My column for the Wednesday paper focussed on Kings center DeMarcus Cousins, and how talented the Wolves would be if they had drafted him instead of Wes Johnson. But on this night, Pekovic's physical play and defense hassled Cousins into a 3-for-13 shooting performance.
Before the game, Wolves coach Rick Adelman said that Pekovic is his starting center. It will be interesting to see whether Darko Milicic pouts, or, if he does, whether anybody will be able to tell.
What's fascinating is watching the way Wolves coach Rick Adelman uses his roster. Tuesday night, with Kevin Love suspended, Adelman started Derrick Williams (14 points, 8 rebounds) and used Anthony Tolliver for 22 minutes for defensive purposes.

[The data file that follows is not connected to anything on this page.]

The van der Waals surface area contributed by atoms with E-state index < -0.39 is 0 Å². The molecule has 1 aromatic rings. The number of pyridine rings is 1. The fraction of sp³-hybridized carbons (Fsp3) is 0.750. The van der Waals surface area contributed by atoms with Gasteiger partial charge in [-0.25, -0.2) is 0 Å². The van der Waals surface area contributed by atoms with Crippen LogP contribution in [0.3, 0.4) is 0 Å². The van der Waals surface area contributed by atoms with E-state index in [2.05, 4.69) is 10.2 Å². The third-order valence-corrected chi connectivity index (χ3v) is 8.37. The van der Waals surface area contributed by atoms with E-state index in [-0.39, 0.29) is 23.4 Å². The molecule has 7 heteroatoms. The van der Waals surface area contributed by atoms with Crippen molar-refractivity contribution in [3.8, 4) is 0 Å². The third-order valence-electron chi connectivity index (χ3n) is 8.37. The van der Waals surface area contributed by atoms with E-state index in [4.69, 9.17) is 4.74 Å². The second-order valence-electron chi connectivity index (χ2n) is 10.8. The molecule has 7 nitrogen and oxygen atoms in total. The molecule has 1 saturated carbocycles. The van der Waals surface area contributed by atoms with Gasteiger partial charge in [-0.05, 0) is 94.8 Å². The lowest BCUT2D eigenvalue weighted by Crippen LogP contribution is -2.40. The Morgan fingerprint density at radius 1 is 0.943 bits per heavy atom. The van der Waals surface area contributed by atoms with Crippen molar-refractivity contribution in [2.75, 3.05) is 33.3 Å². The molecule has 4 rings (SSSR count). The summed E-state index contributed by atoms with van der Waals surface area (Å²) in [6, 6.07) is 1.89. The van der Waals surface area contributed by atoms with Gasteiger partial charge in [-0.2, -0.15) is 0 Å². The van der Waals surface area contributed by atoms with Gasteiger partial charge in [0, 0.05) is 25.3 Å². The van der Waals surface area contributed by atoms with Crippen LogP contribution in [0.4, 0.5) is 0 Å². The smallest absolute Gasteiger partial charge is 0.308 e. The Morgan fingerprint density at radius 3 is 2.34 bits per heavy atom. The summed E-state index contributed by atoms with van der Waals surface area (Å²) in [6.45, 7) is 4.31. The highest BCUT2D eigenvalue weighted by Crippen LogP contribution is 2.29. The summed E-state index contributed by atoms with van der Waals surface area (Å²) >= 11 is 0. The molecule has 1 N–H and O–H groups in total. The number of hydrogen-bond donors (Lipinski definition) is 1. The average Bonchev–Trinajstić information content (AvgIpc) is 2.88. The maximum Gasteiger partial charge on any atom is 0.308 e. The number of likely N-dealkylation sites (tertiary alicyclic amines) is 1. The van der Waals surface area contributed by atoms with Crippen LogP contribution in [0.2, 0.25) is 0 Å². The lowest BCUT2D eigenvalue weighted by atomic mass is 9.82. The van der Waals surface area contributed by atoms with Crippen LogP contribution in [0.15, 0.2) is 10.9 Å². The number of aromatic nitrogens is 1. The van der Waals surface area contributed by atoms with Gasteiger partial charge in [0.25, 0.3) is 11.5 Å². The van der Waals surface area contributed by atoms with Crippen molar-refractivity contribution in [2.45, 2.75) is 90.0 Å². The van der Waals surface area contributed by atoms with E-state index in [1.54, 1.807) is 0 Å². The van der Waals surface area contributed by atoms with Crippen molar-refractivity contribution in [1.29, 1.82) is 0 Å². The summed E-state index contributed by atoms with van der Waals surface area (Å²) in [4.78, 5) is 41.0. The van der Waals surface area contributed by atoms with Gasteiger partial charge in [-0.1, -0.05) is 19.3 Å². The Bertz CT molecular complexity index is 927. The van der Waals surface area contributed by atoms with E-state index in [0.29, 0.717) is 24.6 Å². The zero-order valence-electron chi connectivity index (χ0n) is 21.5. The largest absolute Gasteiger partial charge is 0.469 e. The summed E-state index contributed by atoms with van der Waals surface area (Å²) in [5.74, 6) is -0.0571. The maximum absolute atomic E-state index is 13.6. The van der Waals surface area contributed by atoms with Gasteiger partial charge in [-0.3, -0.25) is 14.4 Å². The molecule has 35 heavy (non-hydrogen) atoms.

Adelman didnt' play Anthony Randolph, Martell Webster or Wayne Elllington. Ellington is a better player than Wes Johnson, but Adelman is obviously giving Johnson every opportunity to prove he deserves to be in the NBA.
With Love out, Pekovic became a big part of the offense, shooting 12 times and producing 23 points. Predictably, Michael Beasley took 21 shots in 31 minutes to produce 17 points. Now, 17 points and 14 looks impressive, but he went 7-for-21 from the field. He's maddening.
More stuff, courtesy of the Timberwolves' PR staff:
-Rubio finished with 14 assists, tying a season high. He had eight in the first quarter. He was plus-11 on the night and is a team-leading plus-95 on the season. He also finished with five steals, the 14th time this season he's had three or more.
-Pekovic has had four double-doubles in the last two weeks. The Wolves are 4-1 with him in the starting lineup and 6-2 when he plays more than 20 minutes.
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I'll be on 1500espn at 2:05 p.m. Wednesday and every weekday. Please follow me on Twitter at @Souhanstrib.
 

Picking games

Posted by: Jim Souhan Updated: February 6, 2012 - 1:48 PM